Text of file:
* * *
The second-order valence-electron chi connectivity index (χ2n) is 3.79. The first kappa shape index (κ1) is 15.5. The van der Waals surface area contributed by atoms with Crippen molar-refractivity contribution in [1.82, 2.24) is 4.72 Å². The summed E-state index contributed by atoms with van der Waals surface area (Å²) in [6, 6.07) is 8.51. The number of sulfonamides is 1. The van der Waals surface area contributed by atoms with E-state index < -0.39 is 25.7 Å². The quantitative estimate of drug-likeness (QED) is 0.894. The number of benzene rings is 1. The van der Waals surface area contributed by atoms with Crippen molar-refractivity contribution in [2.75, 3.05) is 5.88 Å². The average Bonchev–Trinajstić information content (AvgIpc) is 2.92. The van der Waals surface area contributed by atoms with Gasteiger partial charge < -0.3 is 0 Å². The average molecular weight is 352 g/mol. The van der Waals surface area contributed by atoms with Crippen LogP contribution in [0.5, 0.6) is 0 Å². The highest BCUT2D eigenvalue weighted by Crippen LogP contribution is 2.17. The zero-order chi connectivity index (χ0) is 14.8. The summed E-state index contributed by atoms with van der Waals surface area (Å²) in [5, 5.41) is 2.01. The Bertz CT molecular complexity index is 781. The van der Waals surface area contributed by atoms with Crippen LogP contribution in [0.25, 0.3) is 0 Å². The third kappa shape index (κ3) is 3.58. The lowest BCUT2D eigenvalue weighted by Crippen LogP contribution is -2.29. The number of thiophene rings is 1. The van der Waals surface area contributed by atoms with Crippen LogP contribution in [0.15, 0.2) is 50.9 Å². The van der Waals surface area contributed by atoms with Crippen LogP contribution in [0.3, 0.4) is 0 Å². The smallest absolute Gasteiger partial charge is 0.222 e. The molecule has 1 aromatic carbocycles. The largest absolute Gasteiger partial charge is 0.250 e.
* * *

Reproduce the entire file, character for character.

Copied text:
The second-order valence-electron chi connectivity index (χ2n) is 3.79. The first kappa shape index (κ1) is 15.5. The van der Waals surface area contributed by atoms with Crippen molar-refractivity contribution in [1.82, 2.24) is 4.72 Å². The summed E-state index contributed by atoms with van der Waals surface area (Å²) in [6, 6.07) is 8.51. The number of sulfonamides is 1. The van der Waals surface area contributed by atoms with E-state index < -0.39 is 25.7 Å². The quantitative estimate of drug-likeness (QED) is 0.894. The number of benzene rings is 1. The van der Waals surface area contributed by atoms with Crippen molar-refractivity contribution in [2.75, 3.05) is 5.88 Å². The average Bonchev–Trinajstić information content (AvgIpc) is 2.92. The van der Waals surface area contributed by atoms with Gasteiger partial charge < -0.3 is 0 Å². The average molecular weight is 352 g/mol. The van der Waals surface area contributed by atoms with Crippen LogP contribution in [0.5, 0.6) is 0 Å². The highest BCUT2D eigenvalue weighted by Crippen LogP contribution is 2.17. The zero-order chi connectivity index (χ0) is 14.8. The summed E-state index contributed by atoms with van der Waals surface area (Å²) in [5, 5.41) is 2.01. The Bertz CT molecular complexity index is 781. The van der Waals surface area contributed by atoms with Crippen LogP contribution in [0.25, 0.3) is 0 Å². The third kappa shape index (κ3) is 3.58. The lowest BCUT2D eigenvalue weighted by Crippen LogP contribution is -2.29. The number of thiophene rings is 1. The van der Waals surface area contributed by atoms with Crippen LogP contribution in [0.15, 0.2) is 50.9 Å². The van der Waals surface area contributed by atoms with Crippen LogP contribution in [0.3, 0.4) is 0 Å². The smallest absolute Gasteiger partial charge is 0.222 e. The molecule has 1 aromatic carbocycles. The largest absolute Gasteiger partial charge is 0.250 e.